Markets

How FPIs buy government bonds with a tweak

MUMBAI: Overseas investors have devised a new strategy on sovereign bonds – go long.

Foreign portfolio investors (FPIs) are now selling shorter maturity debt papers with up to four years shelf life to buy long securities of 6-10 year redemptions, said three people familiar with the matter.

The move will increase their average holding periods, enhancing returns on investment. New Delhis decision to include shorter-maturity papers in its borrowing basket has also burnished the allure of longer-duration bonds.

“Long-term real money global investors are seen increasing the average duration in their bond portfolios,” said Ashish Vaidya, head of trading at DBS Bank India. “They have drawn comfort from the proposed government borrowing plan with reduced long-term papers and the revised lower retail inflation expectations.”

The benchmark yield has fallen by 55 basis points in the past four-five weeks, pushing prices up. It pared some of its gains to close at 7.38% Tuesday.

“Yields are unlikely to rise meaningfully in the near term and overseas investors would continue to seek higher returns on their investment unless the rupee turns volatile (against the dollar), increasing their hedging costs,” Vaidya said.

Sovereign funds such as the Norwegian central bank Norges, global asset managers, and even hedge funds have already started buying longer-duration paper. There are about 15 such foreign investors that have been buying sovereign bonds in smaller tranches of about Rs 250-500 crore.

Norges could not be contacted immediately.

Earlier, the government said that its borrowings up to September would amount to about 48% (excluding bond buybacks) of the overall target for the financial year. Normally, the government proposes to complete 60% of the targeted borrowing in the six-month period to September. Bonds with one-four year maturities are 8.3% of the whole borrowing size.

"Foreign investors are elongating their average durations in gsecs," said M S Gopikrishnan, head of rates and treasuries at Standard Chartered Bank. “Although it will not reflect in the official data, global investors have adopted this new strategy after the government decided to cut the supply of long-term bonds this financial year."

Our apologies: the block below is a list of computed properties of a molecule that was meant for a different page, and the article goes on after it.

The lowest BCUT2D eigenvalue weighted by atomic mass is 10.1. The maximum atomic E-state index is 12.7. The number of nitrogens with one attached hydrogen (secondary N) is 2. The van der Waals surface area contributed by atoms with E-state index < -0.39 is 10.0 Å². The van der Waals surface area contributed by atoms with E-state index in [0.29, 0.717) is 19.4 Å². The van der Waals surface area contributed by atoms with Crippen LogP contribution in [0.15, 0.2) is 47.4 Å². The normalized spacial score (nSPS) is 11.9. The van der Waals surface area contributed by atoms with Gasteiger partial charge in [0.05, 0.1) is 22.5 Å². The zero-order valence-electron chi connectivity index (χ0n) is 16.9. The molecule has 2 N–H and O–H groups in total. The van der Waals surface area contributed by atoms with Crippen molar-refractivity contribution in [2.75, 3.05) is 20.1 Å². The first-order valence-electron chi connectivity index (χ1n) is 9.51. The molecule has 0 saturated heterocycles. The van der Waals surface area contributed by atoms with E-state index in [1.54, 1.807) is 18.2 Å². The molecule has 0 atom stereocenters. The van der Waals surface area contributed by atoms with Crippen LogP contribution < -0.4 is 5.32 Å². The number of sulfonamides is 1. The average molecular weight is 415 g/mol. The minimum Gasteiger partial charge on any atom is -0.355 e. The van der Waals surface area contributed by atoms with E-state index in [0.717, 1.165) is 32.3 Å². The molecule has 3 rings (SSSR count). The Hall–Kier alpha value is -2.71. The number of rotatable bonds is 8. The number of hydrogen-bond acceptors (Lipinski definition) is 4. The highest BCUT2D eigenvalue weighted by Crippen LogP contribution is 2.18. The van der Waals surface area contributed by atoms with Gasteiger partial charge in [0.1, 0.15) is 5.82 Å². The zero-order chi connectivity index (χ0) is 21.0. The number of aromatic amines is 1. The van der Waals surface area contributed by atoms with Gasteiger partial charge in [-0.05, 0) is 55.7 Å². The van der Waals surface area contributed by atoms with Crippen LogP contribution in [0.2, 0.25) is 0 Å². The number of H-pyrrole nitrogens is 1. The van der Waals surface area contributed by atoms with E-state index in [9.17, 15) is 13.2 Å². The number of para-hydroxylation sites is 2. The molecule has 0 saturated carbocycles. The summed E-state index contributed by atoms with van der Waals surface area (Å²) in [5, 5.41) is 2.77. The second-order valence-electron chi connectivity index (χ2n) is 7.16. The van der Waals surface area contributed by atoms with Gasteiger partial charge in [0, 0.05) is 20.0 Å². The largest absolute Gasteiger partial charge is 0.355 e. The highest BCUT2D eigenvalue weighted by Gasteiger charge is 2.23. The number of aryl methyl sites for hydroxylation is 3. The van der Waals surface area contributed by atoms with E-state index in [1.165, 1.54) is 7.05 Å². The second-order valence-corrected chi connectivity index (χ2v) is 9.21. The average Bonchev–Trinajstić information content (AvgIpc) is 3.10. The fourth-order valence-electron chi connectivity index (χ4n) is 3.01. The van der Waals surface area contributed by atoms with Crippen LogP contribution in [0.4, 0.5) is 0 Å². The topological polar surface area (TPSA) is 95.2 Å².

Overseas investors have net invested about Rs 6,356 crore in just nine trading sessions in anticipation of gains between March 26 and April 10, show data from the National Securities Depository. Such buying interest should prevent local yields from rising further.

Original Article

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Markets

How FPIs buy government bonds with a tweak

MUMBAI: Overseas investors have devised a new strategy on sovereign bonds – go long.

Foreign portfolio investors (FPIs) are now selling shorter maturity debt papers with up to four years shelf life to buy long securities of 6-10 year redemptions, said three people familiar with the matter.

The move will increase their average holding periods, enhancing returns on investment. New Delhis decision to include shorter-maturity papers in its borrowing basket has also burnished the allure of longer-duration bonds.

“Long-term real money global investors are seen increasing the average duration in their bond portfolios,” said Ashish Vaidya, head of trading at DBS Bank India. “They have drawn comfort from the proposed government borrowing plan with reduced long-term papers and the revised lower retail inflation expectations.”

The benchmark yield has fallen by 55 basis points in the past four-five weeks, pushing prices up. It pared some of its gains to close at 7.38% Tuesday.

“Yields are unlikely to rise meaningfully in the near term and overseas investors would continue to seek higher returns on their investment unless the rupee turns volatile (against the dollar), increasing their hedging costs,” Vaidya said.

Sovereign funds such as the Norwegian central bank Norges, global asset managers, and even hedge funds have already started buying longer-duration paper. There are about 15 such foreign investors that have been buying sovereign bonds in smaller tranches of about Rs 250-500 crore.

Norges could not be contacted immediately.

Earlier, the government said that its borrowings up to September would amount to about 48% (excluding bond buybacks) of the overall target for the financial year. Normally, the government proposes to complete 60% of the targeted borrowing in the six-month period to September. Bonds with one-four year maturities are 8.3% of the whole borrowing size.

"Foreign investors are elongating their average durations in gsecs," said M S Gopikrishnan, head of rates and treasuries at Standard Chartered Bank. “Although it will not reflect in the official data, global investors have adopted this new strategy after the government decided to cut the supply of long-term bonds this financial year."

Overseas investors have net invested about Rs 6,356 crore in just nine trading sessions in anticipation of gains between March 26 and April 10, show data from the National Securities Depository. Such buying interest should prevent local yields from rising further.

Original Article

Related Posts

Leave a Reply

Your email address will not be published. Required fields are marked *